http://onlinelibrary.wiley.com/doi/10.1002/14651858.CD012286.pub2/full

Lots of people do not use their devices correctly. This means that the drug is not delivered properly to the lungs, and as a result, asthma may not be as well controlled as it should be. People also tell us that they can have more than one type of inhaler, so it is confusing to know what to do.
We wanted to find out whether teaching people with asthma how to use their inhalers works, and whether this leads to better control of symptoms and fewer attacks. It may seem obvious, but it is important that doctors and nurses know how best to help people with asthma.
Study characteristics
We found 29 studies involving 2210 people with asthma. Studies lasted between 2 and 26 weeks. Studies reported inhaler technique on a range of different checklists.
We grouped studies into three types: studies testing enhanced face-to-face training session(s), studies using multi-media to deliver inhaler training (e.g. a video, computer app or game) and studies testing devices that give people visual or audio feedback about technique.
Studies tested different types of training and used different measures to gauge success, meaning that we could not bring data together. This was particularly true when we tried to assess effects on asthma attacks, adverse events, visits to a healthcare provider and absences from work or school.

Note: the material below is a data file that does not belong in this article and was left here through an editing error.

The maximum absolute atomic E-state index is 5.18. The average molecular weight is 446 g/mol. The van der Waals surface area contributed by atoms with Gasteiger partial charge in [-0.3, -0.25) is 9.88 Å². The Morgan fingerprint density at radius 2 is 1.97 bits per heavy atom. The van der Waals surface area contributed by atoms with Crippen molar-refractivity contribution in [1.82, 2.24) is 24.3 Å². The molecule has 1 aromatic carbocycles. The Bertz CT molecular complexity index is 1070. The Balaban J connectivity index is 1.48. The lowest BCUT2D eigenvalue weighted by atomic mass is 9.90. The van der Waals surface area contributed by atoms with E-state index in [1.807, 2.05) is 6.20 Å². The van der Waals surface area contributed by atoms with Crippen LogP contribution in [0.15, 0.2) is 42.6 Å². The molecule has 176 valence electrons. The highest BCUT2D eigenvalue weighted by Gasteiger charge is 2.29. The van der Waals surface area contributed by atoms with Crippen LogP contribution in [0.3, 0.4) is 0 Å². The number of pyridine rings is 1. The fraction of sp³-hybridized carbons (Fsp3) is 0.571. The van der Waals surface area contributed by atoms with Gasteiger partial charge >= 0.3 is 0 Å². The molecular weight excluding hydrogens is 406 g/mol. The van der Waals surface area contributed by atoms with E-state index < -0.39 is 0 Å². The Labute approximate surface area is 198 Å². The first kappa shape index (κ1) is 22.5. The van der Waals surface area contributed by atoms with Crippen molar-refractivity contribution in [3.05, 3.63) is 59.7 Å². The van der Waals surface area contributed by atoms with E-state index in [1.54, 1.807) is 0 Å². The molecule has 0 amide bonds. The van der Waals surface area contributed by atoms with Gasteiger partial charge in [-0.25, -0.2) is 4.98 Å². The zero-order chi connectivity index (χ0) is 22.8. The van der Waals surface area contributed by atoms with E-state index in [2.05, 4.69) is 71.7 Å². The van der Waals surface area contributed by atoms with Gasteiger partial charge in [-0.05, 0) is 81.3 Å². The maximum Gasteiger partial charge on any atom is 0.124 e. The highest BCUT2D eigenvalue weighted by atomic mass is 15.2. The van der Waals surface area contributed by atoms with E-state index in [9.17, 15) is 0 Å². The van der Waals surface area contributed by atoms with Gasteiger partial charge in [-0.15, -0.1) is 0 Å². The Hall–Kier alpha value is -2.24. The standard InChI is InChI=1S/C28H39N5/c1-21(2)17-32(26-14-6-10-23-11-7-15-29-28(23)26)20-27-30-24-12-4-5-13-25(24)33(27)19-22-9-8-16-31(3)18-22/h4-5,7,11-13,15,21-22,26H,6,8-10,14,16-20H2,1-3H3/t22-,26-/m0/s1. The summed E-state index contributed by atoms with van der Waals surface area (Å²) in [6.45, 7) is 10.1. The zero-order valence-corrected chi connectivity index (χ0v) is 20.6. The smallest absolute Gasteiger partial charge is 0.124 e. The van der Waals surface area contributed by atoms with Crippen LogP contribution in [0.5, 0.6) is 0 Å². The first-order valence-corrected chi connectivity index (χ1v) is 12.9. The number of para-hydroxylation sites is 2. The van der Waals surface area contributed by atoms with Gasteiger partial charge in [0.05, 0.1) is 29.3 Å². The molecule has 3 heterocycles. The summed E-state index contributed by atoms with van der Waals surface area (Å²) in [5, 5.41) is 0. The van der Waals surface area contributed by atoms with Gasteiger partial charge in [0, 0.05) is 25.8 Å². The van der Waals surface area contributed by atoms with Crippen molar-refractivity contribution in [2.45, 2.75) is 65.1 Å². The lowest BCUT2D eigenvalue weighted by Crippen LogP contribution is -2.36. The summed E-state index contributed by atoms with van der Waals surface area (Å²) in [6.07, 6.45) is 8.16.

Key results
Both face-to-face and multi-media inhaler training improved inhaler technique in most studies, although results varied depending on how and when each technique was assessed.
Some studies reported the number of people who had correct or 'good enough' technique. More people had correct or 'good enough' technique after face-to-face training and with feedback devices. But the benefit of multi-media training for adults was uncertain.
Interventions that provide inhaler training may bring some benefit for quality of life and asthma control among adults and children, but results were varied and studies were small.